The Kaisten Crystalline was subjected to intensive post-metamorphic tectonohydrothermal overprinting. 6.4 % of the drilled section shows cataclastic deformations and around 33 % shows evidence of hydrothermal alterations. The different tectonohydrothermal events can be ranked according to age into a sequence showing a "retrograde" development from higher to lower temperatures and lithostatic pressures. Particularly as far as deformation is concerned, the more recent events tended to reactivate existing disturbed zones. This led, to some extent, to the zones which were affected tectonohydrothermally having very complex characteristics.
The first intensive effects under very high temperatures (300 – 400°C) were probably to be seen in the Upper Carboniferous; these were triggered by cataclastic deformations and hot aqueous NaCl-fluids of meteoric origin. A second (apparently Permian) tectonohydrothermal phase led to very extensive jointing and cataclasis, to associated hydrothermal "clayification" resulting in illite-rich clay mineral parageneses and to oxidation (extensive haematite neomineralisations). These overprinting phenomena are very marked in the upper 350 m (general red colouring of the rock). Below this depth, they tend to be restricted to discrete zones with increased fracturing and cataclasis.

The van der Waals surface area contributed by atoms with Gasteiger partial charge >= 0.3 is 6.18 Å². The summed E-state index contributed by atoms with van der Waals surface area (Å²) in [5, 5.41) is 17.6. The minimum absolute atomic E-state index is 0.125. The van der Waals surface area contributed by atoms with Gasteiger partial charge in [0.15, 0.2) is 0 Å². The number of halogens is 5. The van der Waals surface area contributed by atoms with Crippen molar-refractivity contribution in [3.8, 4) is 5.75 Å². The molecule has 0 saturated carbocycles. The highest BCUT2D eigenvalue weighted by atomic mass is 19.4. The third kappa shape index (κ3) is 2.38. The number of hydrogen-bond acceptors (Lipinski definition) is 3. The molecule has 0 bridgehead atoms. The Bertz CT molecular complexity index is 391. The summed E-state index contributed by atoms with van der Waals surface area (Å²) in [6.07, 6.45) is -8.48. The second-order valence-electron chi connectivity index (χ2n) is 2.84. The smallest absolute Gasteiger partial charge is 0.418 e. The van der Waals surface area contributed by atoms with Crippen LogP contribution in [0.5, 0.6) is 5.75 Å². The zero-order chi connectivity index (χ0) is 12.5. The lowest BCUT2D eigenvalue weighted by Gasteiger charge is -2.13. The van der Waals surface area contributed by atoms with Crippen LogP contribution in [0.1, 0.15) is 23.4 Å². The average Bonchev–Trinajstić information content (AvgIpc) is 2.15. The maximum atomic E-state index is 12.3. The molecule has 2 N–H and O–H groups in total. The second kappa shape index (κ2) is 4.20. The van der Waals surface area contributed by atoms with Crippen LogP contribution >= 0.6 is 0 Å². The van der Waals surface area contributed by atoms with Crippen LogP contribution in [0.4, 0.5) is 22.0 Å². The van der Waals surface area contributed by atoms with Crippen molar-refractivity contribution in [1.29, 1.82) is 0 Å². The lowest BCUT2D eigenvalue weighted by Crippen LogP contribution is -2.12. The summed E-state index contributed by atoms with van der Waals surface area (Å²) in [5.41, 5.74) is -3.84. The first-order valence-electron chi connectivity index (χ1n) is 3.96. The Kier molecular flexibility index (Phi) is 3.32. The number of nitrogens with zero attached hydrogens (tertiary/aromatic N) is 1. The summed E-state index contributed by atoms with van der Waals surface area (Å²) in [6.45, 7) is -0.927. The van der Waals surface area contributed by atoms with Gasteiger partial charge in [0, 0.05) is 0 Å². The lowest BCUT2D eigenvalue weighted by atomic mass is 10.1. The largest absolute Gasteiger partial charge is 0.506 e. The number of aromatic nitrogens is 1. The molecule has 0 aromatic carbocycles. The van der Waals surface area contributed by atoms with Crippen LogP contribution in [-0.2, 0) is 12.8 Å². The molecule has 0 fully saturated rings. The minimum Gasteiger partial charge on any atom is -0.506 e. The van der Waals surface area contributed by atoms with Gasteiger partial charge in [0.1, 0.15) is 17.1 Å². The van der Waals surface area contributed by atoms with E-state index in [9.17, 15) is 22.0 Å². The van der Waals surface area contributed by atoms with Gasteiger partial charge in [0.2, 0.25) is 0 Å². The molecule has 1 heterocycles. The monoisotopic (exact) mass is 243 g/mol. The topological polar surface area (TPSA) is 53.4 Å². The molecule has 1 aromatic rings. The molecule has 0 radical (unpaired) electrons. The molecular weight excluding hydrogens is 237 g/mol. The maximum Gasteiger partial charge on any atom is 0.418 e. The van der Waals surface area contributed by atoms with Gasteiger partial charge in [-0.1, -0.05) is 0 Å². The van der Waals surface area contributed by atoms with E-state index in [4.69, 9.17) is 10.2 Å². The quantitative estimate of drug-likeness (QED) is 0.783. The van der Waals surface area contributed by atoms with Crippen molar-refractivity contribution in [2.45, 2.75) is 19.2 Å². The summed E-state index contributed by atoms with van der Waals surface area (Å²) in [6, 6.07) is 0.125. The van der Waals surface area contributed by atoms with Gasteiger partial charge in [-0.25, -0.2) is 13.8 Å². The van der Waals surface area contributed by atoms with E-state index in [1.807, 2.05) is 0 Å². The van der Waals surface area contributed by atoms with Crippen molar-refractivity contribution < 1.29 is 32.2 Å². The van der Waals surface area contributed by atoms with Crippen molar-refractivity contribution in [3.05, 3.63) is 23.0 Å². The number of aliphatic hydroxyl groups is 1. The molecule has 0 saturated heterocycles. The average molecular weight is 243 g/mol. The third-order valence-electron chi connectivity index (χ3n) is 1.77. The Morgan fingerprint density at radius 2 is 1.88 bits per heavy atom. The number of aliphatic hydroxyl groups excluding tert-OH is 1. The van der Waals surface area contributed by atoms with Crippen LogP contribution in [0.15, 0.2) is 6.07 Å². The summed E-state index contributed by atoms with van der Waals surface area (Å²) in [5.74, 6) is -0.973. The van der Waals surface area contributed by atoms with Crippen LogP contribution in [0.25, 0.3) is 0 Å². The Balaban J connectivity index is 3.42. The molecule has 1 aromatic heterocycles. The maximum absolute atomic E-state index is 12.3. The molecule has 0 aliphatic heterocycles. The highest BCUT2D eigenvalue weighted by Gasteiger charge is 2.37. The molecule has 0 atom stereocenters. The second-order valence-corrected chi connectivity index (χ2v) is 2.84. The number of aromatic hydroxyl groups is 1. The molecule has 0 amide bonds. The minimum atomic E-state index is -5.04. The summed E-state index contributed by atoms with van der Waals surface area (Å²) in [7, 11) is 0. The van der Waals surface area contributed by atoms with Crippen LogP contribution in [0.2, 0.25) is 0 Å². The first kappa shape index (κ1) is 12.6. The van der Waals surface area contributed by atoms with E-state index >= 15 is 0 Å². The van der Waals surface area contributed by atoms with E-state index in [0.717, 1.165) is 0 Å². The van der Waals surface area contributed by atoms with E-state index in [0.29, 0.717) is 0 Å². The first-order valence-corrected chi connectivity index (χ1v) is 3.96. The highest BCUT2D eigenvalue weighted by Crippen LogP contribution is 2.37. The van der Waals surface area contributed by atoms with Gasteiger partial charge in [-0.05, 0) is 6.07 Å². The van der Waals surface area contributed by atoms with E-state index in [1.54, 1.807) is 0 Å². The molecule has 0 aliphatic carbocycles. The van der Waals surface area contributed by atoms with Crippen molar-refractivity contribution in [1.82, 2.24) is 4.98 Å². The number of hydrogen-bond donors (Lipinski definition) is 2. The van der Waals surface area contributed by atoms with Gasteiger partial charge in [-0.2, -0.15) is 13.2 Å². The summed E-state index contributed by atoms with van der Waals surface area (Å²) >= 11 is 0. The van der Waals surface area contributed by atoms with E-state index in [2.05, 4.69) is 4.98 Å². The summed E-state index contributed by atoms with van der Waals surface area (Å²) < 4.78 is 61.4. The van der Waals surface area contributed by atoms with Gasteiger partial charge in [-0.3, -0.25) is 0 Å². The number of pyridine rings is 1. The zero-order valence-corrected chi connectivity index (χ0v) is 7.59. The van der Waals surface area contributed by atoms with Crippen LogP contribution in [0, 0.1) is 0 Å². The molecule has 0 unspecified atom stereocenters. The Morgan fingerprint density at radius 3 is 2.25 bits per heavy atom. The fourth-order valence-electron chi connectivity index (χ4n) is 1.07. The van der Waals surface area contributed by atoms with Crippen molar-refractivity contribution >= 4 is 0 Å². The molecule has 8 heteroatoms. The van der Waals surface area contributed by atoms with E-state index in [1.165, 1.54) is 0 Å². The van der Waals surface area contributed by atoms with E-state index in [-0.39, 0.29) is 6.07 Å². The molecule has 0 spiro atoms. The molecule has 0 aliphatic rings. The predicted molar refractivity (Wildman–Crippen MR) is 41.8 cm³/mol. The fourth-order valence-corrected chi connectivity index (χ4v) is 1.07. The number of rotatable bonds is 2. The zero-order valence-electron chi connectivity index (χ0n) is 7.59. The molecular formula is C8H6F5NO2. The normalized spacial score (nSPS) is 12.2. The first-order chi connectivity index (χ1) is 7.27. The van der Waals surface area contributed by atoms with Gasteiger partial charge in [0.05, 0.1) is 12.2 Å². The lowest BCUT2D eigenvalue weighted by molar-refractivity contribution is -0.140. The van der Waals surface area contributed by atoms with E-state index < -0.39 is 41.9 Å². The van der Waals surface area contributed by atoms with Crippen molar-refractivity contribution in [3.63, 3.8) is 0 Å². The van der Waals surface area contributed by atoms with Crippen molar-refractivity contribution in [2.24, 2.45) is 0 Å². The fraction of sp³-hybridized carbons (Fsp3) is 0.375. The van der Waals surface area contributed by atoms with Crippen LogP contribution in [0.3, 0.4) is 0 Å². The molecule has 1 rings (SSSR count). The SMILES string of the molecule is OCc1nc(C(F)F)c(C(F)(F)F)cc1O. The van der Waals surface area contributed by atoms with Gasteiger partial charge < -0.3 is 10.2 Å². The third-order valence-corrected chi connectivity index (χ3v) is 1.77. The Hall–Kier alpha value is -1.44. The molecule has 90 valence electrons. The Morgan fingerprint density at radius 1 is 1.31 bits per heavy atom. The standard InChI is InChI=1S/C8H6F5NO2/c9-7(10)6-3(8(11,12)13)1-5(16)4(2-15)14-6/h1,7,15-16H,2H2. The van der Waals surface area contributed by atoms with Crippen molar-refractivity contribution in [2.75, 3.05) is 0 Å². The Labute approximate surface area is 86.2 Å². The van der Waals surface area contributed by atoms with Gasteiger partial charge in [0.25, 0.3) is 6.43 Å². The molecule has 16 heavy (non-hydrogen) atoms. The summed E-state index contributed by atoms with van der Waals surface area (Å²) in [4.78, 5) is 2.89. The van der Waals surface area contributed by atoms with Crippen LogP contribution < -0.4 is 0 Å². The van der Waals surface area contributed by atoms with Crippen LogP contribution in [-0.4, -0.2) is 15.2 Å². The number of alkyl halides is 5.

An even more recent hydrothermal alteration, which is largely absent in the Crystalline of the other Nagra boreholes, can be identified in Kaisten, i.e. a local kaolinisation originating mainly from steep fractures. Besides kaolinite, smectite and calcite are the most important neomineralisations. Particularly in rocks which had already been subjected to tectonohydrothermal influences, corrosion phenomena led to formation of open solution cavities with some idiomorphic and freely formed neomineralisations (calcite, baryte, siderite, fluorite, haematite, etc.). It is not yet clear to what extent these formations are linked with the kaolinisation.
In contrast with the other Nagra boreholes, isotope geochemistry data from Kaisten indicate very recent geochemical water-rock interactions and potential equilibria between fracture minerals and present-day deep groundwaters.
The fracture orientations show a large scatter but a large number of fractures dipping flatly to the south and west can be clearly documented. These directions show marked parallelism with the planar gneiss structure which apparently functioned as a pre-existing mechanical inhomogeneity. Due to the vertical one dimensional nature of the borehole, it was impossible to decide whether or not there is a very steeply-dipping fracture system orthogonal to the flat-lying fractures.
An average of 58 generally steeply-dipping open fractures were encountered per 100 m. Two different types of open structures were encountered over the whole profile, i.e. actual tension fractures and communicating systems of solution cavities which formed preferentially in cataclastic disturbed zones. 36 water inflow points could be identified, 16 of which can be classified clearly as open structures. The three most important flow-systems are:
a) open fractures in quartz-feldspar-rich gneiss areas
b) open fractures in acidic dyke rocks
c) solution cavities and open fractures in disturbed zones.